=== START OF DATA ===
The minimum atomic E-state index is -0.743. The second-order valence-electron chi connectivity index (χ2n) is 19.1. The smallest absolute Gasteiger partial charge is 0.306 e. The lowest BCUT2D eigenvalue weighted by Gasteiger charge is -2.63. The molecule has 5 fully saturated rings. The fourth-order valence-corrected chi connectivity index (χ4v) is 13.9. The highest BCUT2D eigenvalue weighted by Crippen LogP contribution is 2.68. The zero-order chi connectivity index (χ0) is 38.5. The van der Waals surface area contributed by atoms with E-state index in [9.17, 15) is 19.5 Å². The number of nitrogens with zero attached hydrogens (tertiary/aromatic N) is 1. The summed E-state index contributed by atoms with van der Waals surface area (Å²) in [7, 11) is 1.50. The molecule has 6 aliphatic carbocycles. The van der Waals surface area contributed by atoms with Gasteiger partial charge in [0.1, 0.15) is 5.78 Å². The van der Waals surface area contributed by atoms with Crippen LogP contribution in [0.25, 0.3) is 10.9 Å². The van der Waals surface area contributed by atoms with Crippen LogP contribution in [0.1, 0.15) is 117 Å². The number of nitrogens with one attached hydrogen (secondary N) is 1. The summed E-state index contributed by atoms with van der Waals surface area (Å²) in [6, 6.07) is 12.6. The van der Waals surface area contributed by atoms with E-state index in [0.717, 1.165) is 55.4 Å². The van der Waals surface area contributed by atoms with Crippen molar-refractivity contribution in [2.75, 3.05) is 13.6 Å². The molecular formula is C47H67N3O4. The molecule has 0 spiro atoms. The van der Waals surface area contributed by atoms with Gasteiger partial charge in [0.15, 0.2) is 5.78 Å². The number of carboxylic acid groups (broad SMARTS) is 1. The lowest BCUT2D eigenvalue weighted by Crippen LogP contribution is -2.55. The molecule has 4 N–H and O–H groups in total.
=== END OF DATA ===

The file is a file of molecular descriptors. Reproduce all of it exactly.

The minimum atomic E-state index is -0.743. The second-order valence-electron chi connectivity index (χ2n) is 19.1. The smallest absolute Gasteiger partial charge is 0.306 e. The lowest BCUT2D eigenvalue weighted by Gasteiger charge is -2.63. The molecule has 5 fully saturated rings. The fourth-order valence-corrected chi connectivity index (χ4v) is 13.9. The highest BCUT2D eigenvalue weighted by Crippen LogP contribution is 2.68. The zero-order chi connectivity index (χ0) is 38.5. The van der Waals surface area contributed by atoms with E-state index in [9.17, 15) is 19.5 Å². The number of nitrogens with zero attached hydrogens (tertiary/aromatic N) is 1. The summed E-state index contributed by atoms with van der Waals surface area (Å²) in [7, 11) is 1.50. The molecule has 6 aliphatic carbocycles. The van der Waals surface area contributed by atoms with Gasteiger partial charge in [0.1, 0.15) is 5.78 Å². The van der Waals surface area contributed by atoms with Crippen LogP contribution in [0.25, 0.3) is 10.9 Å². The van der Waals surface area contributed by atoms with Crippen LogP contribution in [0.1, 0.15) is 117 Å². The number of nitrogens with one attached hydrogen (secondary N) is 1. The summed E-state index contributed by atoms with van der Waals surface area (Å²) in [6, 6.07) is 12.6. The van der Waals surface area contributed by atoms with E-state index in [0.717, 1.165) is 55.4 Å². The van der Waals surface area contributed by atoms with Crippen molar-refractivity contribution in [2.75, 3.05) is 13.6 Å². The molecular formula is C47H67N3O4. The molecule has 0 spiro atoms. The van der Waals surface area contributed by atoms with Gasteiger partial charge in [0.15, 0.2) is 5.78 Å². The number of carboxylic acid groups (broad SMARTS) is 1. The lowest BCUT2D eigenvalue weighted by Crippen LogP contribution is -2.55. The molecule has 4 N–H and O–H groups in total.